Moral stories: I like to think

Stories and News No. 1078

I read that giant colonies of one million and a half penguins were discovered in Antarctica, revealing a remote area that has become a vital refuge for wildlife affected by climate change and overfishing.
Vital refuge, refugee lives, still alive refugees, in spite of everything.
This free association invites me to think about what I like...

I like to think.
I like it regardless of all, because that’s my mind’s need to me.
A shelter, which to secure life in, and then, reading about those penguins - hoping that the aforementioned discovery’s news doesn’t reach the ears of those who in some way could be an attempt to their survival, I like to think of something else.
In fact, I like to think that somewhere else, out there, among the folds of the known world, there are further colonies.
Whispering it in a humble voice - not to awaken the damn devouring utopias monster, gatherings of a purely human nature.

I like, indeed, the idea that these mysterious creatures are travelers without landing, until proven otherwise, and that the latter never comes to give us public evidence on our shores.
However, not to dissolve from the page because swallowed up by the umpteenth, cruel sea wave, but because their story is continuing on other shores, beyond our parched empathy.
I like to think of it.
That there are exceptions to the unfair script of the world, where remnants of miraculously surviving life, have escaped us, for their good fortune.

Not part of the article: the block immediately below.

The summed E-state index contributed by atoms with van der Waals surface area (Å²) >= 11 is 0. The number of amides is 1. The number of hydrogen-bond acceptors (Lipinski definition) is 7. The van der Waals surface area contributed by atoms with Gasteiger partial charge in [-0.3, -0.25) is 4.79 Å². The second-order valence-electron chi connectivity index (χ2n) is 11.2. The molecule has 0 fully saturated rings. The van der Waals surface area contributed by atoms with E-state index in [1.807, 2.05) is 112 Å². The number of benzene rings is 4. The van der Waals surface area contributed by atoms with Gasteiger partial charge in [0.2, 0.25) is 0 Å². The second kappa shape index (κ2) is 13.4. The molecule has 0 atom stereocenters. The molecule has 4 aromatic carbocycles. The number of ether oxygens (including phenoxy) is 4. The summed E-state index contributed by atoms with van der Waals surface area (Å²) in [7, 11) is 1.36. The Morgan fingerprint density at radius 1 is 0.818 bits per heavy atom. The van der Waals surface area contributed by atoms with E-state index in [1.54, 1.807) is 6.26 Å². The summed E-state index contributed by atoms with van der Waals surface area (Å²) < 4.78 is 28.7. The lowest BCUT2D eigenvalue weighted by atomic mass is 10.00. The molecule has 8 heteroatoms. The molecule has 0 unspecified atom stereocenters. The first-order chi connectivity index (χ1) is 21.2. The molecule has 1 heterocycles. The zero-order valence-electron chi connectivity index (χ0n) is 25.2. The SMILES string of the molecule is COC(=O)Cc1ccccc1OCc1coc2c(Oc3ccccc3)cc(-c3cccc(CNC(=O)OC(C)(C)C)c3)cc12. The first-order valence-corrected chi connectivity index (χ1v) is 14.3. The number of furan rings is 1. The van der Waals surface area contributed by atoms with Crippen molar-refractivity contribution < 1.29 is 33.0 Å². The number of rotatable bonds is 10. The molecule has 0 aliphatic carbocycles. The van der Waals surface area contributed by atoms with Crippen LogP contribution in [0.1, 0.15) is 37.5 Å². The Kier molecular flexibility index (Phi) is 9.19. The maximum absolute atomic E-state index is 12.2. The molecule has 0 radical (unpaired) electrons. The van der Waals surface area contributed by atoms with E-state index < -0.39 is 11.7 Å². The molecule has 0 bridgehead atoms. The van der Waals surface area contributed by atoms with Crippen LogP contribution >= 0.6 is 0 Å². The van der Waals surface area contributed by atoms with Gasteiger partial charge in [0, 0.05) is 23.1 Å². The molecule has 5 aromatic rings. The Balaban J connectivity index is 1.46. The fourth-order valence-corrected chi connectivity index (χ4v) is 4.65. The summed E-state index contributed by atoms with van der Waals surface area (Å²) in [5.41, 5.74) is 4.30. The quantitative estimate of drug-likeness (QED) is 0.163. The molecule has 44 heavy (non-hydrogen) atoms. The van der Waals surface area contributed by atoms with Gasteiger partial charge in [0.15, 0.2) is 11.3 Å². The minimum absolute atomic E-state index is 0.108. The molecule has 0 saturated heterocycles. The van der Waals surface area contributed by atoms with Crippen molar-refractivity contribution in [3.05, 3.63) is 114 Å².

I like to think, I said it.
And, insofar as I insist in such a common action, I am inclined to turn back and reason to cold reality, I admit it.
Consequently, riding on this fleeting gait, I like to think of the word “end”, engraved once and for all with ink made of every red, except the blood of innocent victims.
One, simple term, I agree, but immensely powerful in the presence of the most horrible stories we are witnessing in the shelter of comfortable armchairs with armrests: the end of the war, the end of the violence, the end of the massacres, the end, finally, of every tolerated abomination out there.
Outside the naive remedy I call thought.
What I like, too, is the right to think about what I like, which sometimes becomes duty, on less optimistic days.
Because otherwise, I couldn’t write about it, and many others, far more practical than myself, couldn’t find the courage to lay foundations beneath those blessed fluttering castles.
So, I like to think, I said.
I like to think, at this point of the tale.
That some of those precious builders of illogical, unexpected yet concrete wonders had read this…

On the same topic:
I make way

Watch the video storytelling with English subtitles:
What are viruses today

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